and my favorite: http://www.drjoecarver.com/clients/4...ingLosers.html <--- this is helpful with dealing with ALL KINDS of relationships, not just romantic. A lot of people use guilt-manipulation tactics to try to control other people. And I love this article! So helpful in all relationship!


With you losing weight and gaining independence he might feel he's losing some control over you and he's resorting to commonly used abusive tactics to try to gain more control (abusive behavior is all about control). But if he respects you as an individual with control over yourself, he can switch tunes and tell you how amazing your hair is, because YOUR DECISIONS that make YOU happy will be important to him because he loves you!

My mom pulls BS like this all the time, I'm very upfront with her now and say "Mom, you can't control me by X behavior, I'm an adult, I can make my own decisions, okay? It doesn't mean I don't love you because I want to buy a house that you don't think is a good investment, it means I'm adult! I love you very much! You raised a smart girl!" She gets over it after awhile ^_^

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Old 08-15-2010, 08:50 PM   #14
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Hugs!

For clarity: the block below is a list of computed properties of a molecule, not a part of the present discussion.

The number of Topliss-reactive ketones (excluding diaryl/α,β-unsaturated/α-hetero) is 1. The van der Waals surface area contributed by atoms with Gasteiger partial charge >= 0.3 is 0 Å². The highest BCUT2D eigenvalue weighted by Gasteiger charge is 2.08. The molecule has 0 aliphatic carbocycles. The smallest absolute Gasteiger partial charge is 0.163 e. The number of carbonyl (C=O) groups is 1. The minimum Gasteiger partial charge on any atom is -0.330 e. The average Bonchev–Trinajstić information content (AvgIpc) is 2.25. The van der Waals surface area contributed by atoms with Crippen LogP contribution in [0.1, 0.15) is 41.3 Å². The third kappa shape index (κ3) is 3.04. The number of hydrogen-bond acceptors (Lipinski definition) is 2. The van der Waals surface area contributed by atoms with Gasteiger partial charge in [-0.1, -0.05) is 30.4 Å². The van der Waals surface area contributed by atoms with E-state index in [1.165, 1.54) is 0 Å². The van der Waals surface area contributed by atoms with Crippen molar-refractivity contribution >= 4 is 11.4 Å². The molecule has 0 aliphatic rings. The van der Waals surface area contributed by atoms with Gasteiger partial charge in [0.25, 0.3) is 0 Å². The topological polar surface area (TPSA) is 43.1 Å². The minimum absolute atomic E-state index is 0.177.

I don't have a lot of advice for you, because my husband is NEVER jealous. I, however, struggle with it some. Well, I don't know if it is jealously exactly as defined by Websters..... but my husband is a volleyball coach. All year round, he is around teenagers in short spandex. I'm not afraid that he thinks they are good looking, but for the most part they are fit, and then I probably look even worse and I think he's comparing me to them! But, it's probably all in my head. But that doesn't make it less real for me to deal with.

But I hope things get better.
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Old 08-15-2010, 09:33 PM   #15
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I won't get philosophical, all that stuff's been covered - I'm going for the obvious. Honey, New hair + New makeup + Me FEeling Good About Myself just may = some extra bow-chicka-bow-wow for YOU

boys like things simple like that LOL